“How beloved is your rest, Sabbath Queen, we run to greet you: Come, royal bride, dressed in fine robes. We light the light with blessing. All labors end [as is said] “You shall do no work.” To savor the delights of fowl, quail and fish.
“Rest and joy, light for all Jews [and those from the nations who join with her], is the Sabbath day, day of delights; those who keep it and recall it bear witness that in six days all creation was made.
This doctrine of Sunday was codified at the Council of Nicaea in 325 CE with its many other anti-semitic regulations further separating the Jewish Sabbath from the Christian Sunday. In 363 CE, the Council of Laodicea prohibited Christians from observing the Biblical Sabbath and encouraged them to work on Saturday and rest on Sunday. The fact that this edict was issued with prohibitions indicates that Sunday worship was still not totally accepted by followers Yeshua.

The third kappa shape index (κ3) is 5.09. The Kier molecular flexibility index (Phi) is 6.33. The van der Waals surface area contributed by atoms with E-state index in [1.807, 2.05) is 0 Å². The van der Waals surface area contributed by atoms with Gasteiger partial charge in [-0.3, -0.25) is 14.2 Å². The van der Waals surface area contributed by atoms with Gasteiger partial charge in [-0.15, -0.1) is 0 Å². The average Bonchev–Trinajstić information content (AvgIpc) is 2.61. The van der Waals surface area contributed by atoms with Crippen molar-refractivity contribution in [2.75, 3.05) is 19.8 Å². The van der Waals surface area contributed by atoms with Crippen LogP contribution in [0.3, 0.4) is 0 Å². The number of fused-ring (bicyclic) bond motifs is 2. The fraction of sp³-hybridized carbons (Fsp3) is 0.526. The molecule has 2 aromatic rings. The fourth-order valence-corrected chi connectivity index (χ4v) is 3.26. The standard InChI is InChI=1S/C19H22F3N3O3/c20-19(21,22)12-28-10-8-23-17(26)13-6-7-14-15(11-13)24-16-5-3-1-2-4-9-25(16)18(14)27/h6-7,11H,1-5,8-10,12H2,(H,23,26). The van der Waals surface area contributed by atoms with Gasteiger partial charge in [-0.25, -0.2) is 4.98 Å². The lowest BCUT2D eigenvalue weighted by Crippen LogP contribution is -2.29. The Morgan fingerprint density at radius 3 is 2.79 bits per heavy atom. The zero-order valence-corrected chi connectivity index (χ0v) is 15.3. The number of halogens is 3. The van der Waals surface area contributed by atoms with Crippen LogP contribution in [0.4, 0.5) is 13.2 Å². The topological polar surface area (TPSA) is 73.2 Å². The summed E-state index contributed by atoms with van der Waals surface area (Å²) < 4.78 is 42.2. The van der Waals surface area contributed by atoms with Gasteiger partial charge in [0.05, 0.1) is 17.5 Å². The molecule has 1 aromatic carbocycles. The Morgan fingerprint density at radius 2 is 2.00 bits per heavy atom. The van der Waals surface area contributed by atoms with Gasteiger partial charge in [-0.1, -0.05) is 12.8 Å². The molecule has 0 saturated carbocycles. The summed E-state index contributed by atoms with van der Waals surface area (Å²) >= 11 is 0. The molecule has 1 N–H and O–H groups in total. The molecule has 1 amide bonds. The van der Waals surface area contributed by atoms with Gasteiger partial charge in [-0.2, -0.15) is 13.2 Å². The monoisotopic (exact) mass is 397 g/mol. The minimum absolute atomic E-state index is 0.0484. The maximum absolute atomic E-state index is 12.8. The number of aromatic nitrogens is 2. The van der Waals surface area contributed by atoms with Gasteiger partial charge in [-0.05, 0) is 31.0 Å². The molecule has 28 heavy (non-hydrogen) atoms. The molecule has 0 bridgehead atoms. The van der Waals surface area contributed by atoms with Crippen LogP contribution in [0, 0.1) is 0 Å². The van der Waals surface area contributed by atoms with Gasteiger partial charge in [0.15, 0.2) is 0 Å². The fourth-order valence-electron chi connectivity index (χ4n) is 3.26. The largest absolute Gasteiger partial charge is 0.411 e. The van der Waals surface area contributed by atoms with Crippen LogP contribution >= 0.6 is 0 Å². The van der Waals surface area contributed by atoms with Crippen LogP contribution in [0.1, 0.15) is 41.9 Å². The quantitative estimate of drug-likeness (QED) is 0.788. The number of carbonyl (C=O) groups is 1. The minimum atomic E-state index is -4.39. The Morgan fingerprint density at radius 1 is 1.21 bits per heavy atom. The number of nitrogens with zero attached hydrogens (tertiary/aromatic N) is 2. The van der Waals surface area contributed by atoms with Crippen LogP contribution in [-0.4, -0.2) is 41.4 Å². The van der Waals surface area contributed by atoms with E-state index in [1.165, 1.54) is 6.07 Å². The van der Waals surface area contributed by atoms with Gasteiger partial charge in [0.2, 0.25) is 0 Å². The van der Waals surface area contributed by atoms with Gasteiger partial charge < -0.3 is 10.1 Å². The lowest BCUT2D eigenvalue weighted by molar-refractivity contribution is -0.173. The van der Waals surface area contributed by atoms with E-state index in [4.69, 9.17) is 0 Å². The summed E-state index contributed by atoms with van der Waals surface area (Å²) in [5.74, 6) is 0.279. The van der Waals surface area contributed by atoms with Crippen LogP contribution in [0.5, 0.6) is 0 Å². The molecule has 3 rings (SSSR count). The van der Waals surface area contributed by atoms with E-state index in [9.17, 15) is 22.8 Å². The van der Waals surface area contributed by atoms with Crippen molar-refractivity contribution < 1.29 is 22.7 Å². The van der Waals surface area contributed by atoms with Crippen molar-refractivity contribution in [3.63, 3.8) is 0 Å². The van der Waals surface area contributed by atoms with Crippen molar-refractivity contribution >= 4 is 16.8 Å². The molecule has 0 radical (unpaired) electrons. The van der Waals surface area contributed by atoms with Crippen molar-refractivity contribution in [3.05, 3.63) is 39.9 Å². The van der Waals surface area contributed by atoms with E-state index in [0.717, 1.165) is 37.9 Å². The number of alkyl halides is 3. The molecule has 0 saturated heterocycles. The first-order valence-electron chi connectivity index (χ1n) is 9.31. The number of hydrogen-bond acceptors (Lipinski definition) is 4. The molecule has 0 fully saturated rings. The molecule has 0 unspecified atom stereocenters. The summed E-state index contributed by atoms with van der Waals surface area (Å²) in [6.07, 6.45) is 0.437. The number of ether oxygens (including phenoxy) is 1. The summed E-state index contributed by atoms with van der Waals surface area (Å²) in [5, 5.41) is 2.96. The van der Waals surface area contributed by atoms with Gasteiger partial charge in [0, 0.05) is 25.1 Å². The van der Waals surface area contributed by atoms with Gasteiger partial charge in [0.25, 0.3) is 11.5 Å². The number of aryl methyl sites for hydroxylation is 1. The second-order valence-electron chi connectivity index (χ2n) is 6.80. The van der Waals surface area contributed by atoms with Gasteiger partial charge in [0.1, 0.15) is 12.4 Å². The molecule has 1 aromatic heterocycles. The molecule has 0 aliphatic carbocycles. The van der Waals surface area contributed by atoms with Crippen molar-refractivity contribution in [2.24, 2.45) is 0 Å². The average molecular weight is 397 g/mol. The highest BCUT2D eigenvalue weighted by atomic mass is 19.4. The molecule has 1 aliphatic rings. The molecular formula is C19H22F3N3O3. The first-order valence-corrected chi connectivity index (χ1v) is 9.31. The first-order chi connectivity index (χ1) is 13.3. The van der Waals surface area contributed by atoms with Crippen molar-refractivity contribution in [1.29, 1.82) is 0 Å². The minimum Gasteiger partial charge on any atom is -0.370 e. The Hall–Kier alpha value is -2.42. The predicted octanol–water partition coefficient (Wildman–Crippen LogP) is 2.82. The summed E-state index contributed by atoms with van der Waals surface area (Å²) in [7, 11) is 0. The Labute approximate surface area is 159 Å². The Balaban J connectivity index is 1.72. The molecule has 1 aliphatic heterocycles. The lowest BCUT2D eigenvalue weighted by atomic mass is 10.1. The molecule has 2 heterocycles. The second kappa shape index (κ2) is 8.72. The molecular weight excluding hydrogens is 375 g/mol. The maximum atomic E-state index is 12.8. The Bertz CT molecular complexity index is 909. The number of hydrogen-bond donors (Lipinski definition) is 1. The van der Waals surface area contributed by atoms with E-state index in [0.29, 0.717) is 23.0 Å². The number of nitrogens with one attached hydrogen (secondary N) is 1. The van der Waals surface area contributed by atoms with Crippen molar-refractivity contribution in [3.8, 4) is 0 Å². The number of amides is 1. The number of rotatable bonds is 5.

Psalm 119 is about loving God’s Torah, His statutes, commands and precepts. It is broken up into sections with strange looking words or letters which are the Hebrew alphabet. In the Hebrew Scriptures, each line of each section starts with a word beginning with this letter. This is called an acrostic poem. Each Hebrew letter also has a word picture associated with it giving greater meaning and symbolism to each line of the specific letter-ed section.